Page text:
Maharaja Ranjit Singh
The One-Eyed Man
Muhammad Hassan Miraj
The Maharaja breathed his last on the fifth day of his sickness, the 15th of Asarh, 1896 (Bikrimi / Punjabi Calendar and 20 June 1839 Gregorian Calendar), Thursday, around dusk. It had already grown dark, Raja Dhiyan Singh, the Prime Minister was ordered to maintain calm in the city, in case riots broke out. The next day, in accordance with royal tradition, the dead body of the Maharaja was bathed and made up the way he appeared in court, in a royal dress and jewels. A podium of gold was prepared for his last rites.
His last two Rajput wives, Maharani Rajdai and Maharani Hardai, daughters of Raja Sansar Chand, ruler of Kaangra, started their preparations for Satti. At first, they declared all their estates and property including jewels, gems and stones to charity. Driven by the Maharaja’s love, they dressed up in their bridals and walked out of the palace, bare feet.
Amongst the men, Raja Dhiyaan Singh, the Prime Minister, declared that he would also burn to death with the Maharaja and ordered his effects to be given to charity. On seeing this, the nobles from the court came and persuaded him to change his decision. They pleaded that the Maharaja had chosen Raja Dhiyan Singh, amongst all men because of his wisdom and it was in the greater interest of Punjab that he looked after the affairs, run the state and guided the crown Prince Kharag Singh.
Raja Dhiyan Singh, however, refused to listen. Prince Kharag Singh then, walked up to him and convinced him to change his mind. He offered him to leave the assignment as soon as calm prevails, to which he agreed.
Both the Ranis, moved out of the palace and sat around Maharaja’s dead body. Geeta, the holy book, was placed on the Maharaja`s body. The Satti Ranis administered the oath on Geeta and the body of Maharaja, by Raja Dhiyan Singh and Prince Kharag Singh to fulfill their duties for the best of Khalsa Raj and the Punjab Empire.
The Maharaja’s dead body was lifted with great prestige. Hundreds of gold coins, minted with the Maharaja’s figure, were thrown in the air. A large number of servants and citizens accompanied the funeral procession. The procession was taken out from the western gate of Hazoori Bagh and it moved alongside the River Ravi, where it was placed on a heap of Chandan wood for cremation.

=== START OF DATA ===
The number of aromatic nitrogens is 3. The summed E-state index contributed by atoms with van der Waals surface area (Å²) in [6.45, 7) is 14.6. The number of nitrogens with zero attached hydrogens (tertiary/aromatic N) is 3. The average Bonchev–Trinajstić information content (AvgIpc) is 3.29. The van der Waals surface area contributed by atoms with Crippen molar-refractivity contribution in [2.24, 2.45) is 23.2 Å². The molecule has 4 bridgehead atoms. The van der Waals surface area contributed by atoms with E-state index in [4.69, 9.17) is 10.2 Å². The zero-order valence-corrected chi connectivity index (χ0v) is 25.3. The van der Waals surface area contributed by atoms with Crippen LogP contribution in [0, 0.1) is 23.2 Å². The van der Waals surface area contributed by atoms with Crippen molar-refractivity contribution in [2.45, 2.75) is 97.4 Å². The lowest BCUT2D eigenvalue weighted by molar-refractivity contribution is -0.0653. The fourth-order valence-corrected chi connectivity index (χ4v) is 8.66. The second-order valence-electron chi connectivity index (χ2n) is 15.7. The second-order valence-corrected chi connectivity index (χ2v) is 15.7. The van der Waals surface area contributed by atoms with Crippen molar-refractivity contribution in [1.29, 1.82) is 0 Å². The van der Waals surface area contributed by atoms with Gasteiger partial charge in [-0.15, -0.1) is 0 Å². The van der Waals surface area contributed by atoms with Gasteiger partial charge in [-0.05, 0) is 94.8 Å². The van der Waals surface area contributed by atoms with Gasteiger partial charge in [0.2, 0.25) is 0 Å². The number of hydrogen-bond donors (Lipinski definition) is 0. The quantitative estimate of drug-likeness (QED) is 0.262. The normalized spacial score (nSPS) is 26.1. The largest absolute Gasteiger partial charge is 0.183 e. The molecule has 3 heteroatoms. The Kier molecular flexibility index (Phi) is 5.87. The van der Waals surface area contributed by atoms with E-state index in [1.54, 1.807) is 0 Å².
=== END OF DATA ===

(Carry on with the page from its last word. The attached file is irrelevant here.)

Prince Kharag Singh lit the fire. Both the Ranis sat in the fire, holding the head of Maharaja Ranjit Singh and 11 Kaneez (maids) sat on both side of the dead body, to be burnt with the Maharaja. Raja Dhiyan Singh went near the Ranis and requested for prayers for Prince Kharag Singh, the Sattis did not reply and stayed still with tight lips and closed eyes.
When flames flickered high, oil, ghee (purified butter) and scents were thrown in. A pigeon flew from nowhere and fell into the fire to become Satti. After a little while, it started to rain. The skies also seemed to mourn the death of the Maharaja.
After the fire finally extinguished, the bodies of the Maharaja, Ranis and the maids had completely burnt and the rituals had been completed, Prince Kharag Singh took a bath and returned to palace.
On the 4th day, the remains (of cremation) were dispatched honourably, to Ganga. The remains were taken out in the form of a procession. All the courtiers, who attended the royal procession, paid their respect to the Maharaja’s remains. The reagents of the area, from where the remains passed on their way to Ganga, came out to pay homage. On the 13th day, when the remains were finally merged into Ganga, millions were given to Brahmins and the last rites culminated.
The crown prince ordered to build a Tomb (Samadh) and valuable stones were called for across India. The tomb was under construction, when Maharaja Kharag Singh died. A pause prevailed throughout the regimes of Maharaja Sher Singh and Maharaja Duleep Singh.
Finally, when the British assumed the rule of Punjab, the tomb was completed. Many people visited the tomb in the coming years. On account of the heaviness of the upper Dome, cracks were observed in the eight supporting pillars. When British administrators observed this, they contacted me and as In charge of the buildings of Lahore, I was given the responsibility to stabilise and restore the tomb. I added eight more supporting pillars and the cracking pillars were strengthened through iron rings. To date, the Samadh is stable and attracts visitors throughout India.
Excerpts from Chapter 44, Tareekh-e-Punjab by Kanhaya Lal Hindi
Translated by Muhammad Hassan Miraj